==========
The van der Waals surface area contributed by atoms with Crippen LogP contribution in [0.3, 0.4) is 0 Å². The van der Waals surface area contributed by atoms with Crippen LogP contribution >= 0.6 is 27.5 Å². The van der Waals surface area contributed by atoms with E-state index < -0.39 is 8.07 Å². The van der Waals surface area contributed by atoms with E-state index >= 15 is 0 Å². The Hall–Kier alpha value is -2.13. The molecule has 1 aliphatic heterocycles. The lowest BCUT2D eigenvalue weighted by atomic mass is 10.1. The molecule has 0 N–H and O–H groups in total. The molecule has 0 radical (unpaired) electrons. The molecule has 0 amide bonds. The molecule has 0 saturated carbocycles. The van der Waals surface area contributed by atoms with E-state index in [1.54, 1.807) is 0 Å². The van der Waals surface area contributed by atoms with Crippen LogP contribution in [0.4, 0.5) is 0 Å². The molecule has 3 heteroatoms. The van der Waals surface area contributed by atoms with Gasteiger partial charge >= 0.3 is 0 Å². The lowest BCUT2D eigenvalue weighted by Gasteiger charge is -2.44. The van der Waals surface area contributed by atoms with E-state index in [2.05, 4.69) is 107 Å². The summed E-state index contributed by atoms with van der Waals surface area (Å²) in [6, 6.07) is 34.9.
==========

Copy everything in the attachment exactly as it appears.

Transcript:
The van der Waals surface area contributed by atoms with Crippen LogP contribution in [0.3, 0.4) is 0 Å². The van der Waals surface area contributed by atoms with Crippen LogP contribution >= 0.6 is 27.5 Å². The van der Waals surface area contributed by atoms with E-state index < -0.39 is 8.07 Å². The van der Waals surface area contributed by atoms with E-state index >= 15 is 0 Å². The Hall–Kier alpha value is -2.13. The molecule has 1 aliphatic heterocycles. The lowest BCUT2D eigenvalue weighted by atomic mass is 10.1. The molecule has 0 N–H and O–H groups in total. The molecule has 0 radical (unpaired) electrons. The molecule has 0 amide bonds. The molecule has 0 saturated carbocycles. The van der Waals surface area contributed by atoms with E-state index in [1.54, 1.807) is 0 Å². The van der Waals surface area contributed by atoms with Crippen LogP contribution in [0.4, 0.5) is 0 Å². The molecule has 3 heteroatoms. The van der Waals surface area contributed by atoms with Gasteiger partial charge >= 0.3 is 0 Å². The lowest BCUT2D eigenvalue weighted by Gasteiger charge is -2.44. The van der Waals surface area contributed by atoms with E-state index in [2.05, 4.69) is 107 Å². The summed E-state index contributed by atoms with van der Waals surface area (Å²) in [6, 6.07) is 34.9.